Data Shows Military Recruits Highly Representative of America; More From Rich Zip Codes Than Poor
How often are we told the volunteer military draws predominantly from the poor and uneducated, people for whom becoming cannon fodder is the only career choice available? Rep. Charles Rangel, D-NY, is often the source of such claims.
But what do the facts actually tell us about where the typical American military volunteer comes from these days? Dr. Tim Kane, an economist who works in The Heritage Foundation's Center for Data Analysis, wondered the same thing recently, so he asked the Defense Department for all the demographic data he could get on recruits.
What Kane got in response from DOD was an avalanche of demographic data about the 1999 and 2003 recruits. After conducting extensive statistical analyses on the data, Kane reached some conclusions that will surprise anybody who believes the conventional wisdom about who becomes cannon fodder.
Check out the graphic above. Note the proportions of recruits from each of the five demographic quintiles, organized according to per capita income by zip code. The percentage of recruits from the poorest quintile is actually lower in 1999 and 2003 than the percentage for the richest quintile.
In fact, the percentage difference between the richest and poorest quintiles increases between 1999 and 2003! And the highest percentage is actually in the second richest quintile of recruits, followed by the richest quintile. It is no exaggeration to say America's most prosperous families bear the greatest share of the burden of fighting in America's defense.
Kane has a complete report scheduled for publication later this month. Until then, copy this post to your local MSMers and ask them when they are going to report these facts about the brave men and women wearing the uniform of the U.S. military.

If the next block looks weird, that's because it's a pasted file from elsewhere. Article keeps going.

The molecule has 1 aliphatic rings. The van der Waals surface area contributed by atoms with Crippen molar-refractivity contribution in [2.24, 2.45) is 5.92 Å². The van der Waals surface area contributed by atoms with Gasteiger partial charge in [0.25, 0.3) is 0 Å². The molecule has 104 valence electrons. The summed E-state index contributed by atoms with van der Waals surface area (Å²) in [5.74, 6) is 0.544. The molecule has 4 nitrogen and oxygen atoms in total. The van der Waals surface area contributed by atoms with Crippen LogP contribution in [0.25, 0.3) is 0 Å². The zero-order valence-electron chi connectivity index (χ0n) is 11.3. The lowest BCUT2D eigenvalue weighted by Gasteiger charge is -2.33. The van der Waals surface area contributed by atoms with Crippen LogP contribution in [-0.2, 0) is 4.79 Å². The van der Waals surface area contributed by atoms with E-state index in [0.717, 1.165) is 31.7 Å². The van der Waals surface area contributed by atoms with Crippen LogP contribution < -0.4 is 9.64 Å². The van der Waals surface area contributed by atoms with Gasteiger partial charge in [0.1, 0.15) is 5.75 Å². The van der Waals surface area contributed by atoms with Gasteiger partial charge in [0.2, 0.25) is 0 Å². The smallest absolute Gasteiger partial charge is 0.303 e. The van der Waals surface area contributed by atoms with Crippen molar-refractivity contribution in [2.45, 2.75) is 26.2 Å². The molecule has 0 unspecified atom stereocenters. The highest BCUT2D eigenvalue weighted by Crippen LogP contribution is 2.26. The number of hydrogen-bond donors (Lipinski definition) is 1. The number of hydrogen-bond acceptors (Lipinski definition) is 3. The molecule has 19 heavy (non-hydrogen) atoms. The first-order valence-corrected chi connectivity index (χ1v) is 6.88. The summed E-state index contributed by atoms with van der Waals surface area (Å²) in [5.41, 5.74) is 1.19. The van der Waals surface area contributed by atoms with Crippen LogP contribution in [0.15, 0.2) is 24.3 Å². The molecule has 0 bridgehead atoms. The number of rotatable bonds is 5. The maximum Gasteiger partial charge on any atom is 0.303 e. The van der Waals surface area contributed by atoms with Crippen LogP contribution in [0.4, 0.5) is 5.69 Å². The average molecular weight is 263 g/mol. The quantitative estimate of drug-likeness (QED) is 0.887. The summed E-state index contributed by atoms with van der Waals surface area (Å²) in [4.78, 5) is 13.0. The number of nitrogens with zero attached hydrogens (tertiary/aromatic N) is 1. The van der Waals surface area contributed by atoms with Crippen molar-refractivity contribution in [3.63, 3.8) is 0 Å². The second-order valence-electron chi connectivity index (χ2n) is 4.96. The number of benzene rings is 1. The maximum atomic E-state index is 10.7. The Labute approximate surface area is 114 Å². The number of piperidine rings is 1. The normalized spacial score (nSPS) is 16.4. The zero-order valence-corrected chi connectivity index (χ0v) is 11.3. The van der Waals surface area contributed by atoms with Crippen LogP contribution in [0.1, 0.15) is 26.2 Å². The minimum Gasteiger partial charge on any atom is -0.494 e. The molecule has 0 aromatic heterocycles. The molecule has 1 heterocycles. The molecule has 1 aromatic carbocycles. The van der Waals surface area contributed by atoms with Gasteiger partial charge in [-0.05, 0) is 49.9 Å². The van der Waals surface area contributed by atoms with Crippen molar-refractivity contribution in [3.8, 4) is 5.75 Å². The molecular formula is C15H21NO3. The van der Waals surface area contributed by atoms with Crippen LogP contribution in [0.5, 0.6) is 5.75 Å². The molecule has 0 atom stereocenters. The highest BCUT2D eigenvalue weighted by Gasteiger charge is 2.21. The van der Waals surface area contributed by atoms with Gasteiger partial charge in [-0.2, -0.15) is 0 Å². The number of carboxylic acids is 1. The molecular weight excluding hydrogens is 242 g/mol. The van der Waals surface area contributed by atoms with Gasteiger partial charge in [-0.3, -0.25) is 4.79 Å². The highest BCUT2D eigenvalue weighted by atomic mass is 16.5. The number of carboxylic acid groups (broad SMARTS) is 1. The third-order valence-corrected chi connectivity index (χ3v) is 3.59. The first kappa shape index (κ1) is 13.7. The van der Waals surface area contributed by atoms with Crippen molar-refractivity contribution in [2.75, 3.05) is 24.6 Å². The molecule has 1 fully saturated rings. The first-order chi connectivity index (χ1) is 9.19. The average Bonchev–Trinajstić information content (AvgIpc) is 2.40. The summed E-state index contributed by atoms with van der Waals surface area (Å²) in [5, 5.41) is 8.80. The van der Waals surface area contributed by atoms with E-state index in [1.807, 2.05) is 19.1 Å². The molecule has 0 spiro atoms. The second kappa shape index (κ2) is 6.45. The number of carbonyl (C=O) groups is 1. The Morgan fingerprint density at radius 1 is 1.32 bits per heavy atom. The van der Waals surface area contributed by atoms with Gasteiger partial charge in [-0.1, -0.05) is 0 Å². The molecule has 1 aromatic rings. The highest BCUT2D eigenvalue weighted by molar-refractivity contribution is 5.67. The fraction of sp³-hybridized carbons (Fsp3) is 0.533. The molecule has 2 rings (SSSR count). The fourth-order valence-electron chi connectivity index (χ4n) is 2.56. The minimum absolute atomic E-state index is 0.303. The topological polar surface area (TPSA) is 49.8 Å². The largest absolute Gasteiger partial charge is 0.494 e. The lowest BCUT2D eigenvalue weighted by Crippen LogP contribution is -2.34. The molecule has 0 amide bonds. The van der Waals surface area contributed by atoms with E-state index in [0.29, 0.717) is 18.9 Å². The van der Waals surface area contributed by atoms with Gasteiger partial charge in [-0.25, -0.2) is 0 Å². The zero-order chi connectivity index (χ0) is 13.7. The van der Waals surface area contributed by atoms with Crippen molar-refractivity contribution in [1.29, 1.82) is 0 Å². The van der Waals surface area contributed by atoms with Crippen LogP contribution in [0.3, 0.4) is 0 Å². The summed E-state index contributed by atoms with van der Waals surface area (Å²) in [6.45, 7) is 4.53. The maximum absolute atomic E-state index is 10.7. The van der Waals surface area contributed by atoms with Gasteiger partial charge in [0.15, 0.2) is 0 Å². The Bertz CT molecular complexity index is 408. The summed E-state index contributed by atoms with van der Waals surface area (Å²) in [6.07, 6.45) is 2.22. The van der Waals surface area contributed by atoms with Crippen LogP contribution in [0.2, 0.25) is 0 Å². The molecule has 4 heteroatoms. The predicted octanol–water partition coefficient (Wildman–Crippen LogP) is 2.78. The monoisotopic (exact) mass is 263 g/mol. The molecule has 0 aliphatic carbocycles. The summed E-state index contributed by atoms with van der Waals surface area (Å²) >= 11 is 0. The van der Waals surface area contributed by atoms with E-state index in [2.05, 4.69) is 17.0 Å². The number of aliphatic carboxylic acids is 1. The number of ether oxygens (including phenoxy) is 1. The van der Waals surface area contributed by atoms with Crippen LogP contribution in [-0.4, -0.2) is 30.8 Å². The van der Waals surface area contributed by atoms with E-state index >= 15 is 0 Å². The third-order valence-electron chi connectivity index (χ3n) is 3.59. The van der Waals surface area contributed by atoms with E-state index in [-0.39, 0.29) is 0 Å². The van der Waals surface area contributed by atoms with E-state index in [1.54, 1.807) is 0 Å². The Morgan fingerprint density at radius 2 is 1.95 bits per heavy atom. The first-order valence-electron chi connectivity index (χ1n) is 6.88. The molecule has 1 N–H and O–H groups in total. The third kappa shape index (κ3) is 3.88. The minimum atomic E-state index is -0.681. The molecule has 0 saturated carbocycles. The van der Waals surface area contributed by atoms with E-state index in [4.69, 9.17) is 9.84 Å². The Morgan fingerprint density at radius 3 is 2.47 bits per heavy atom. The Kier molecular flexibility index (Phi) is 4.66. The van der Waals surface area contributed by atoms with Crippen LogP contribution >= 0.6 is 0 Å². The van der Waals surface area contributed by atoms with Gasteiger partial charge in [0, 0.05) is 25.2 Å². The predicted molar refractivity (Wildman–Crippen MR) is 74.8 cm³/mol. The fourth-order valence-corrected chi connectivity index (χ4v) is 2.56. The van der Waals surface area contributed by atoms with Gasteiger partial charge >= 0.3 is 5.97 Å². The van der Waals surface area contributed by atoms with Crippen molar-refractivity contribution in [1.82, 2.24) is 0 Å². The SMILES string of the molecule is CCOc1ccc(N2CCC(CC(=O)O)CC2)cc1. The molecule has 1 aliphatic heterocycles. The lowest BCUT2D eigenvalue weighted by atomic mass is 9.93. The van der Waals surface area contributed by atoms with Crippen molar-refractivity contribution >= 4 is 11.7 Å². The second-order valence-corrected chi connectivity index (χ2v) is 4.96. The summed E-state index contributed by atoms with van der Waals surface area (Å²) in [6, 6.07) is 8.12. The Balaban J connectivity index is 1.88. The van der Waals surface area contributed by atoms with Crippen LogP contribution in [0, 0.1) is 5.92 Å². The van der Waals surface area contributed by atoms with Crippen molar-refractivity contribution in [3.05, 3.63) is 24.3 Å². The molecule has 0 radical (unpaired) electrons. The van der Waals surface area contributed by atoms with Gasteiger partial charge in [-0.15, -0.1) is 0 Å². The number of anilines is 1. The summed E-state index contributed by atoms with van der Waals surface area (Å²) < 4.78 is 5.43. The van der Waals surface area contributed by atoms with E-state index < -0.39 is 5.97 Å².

By the way, Kane also is one of the instructors for the Database 101/201 Computer-Assisted Research and Reporting (CARR) Boot Camps co-hosted by the Media Bloggers Association and The Heritage Foundation's Center for Media and Public Policy at the National Press Club in Washington, D.C. and other sites around the nation. Go here for Tim's bio.
Grim's Hall takes a look at the chart above and then compares it with data on geographical distribution of recruits, derived from the Pentagon's own analysis of the numbers for 2002. Conclusion?
"The South is far and away the leader in recruitment, although it is the poorest region of the United States. The wealthiest region, the Northeast, trails in recruitment.That suggests that the media picture is even less accurate.
"The military maintains these levels of representation in the richest and second-richest quintiles, while drawing 40% of the force from the poorest region in the country and only fifteen percent from the richest region.
"That suggests that military recruitment is heavily disproportionate among the upper and upper-middle class everywhere but the Northeast, and probably certain parts of California."
In other words, what the Left claims and what the facts prove are, again, almost exactly opposite.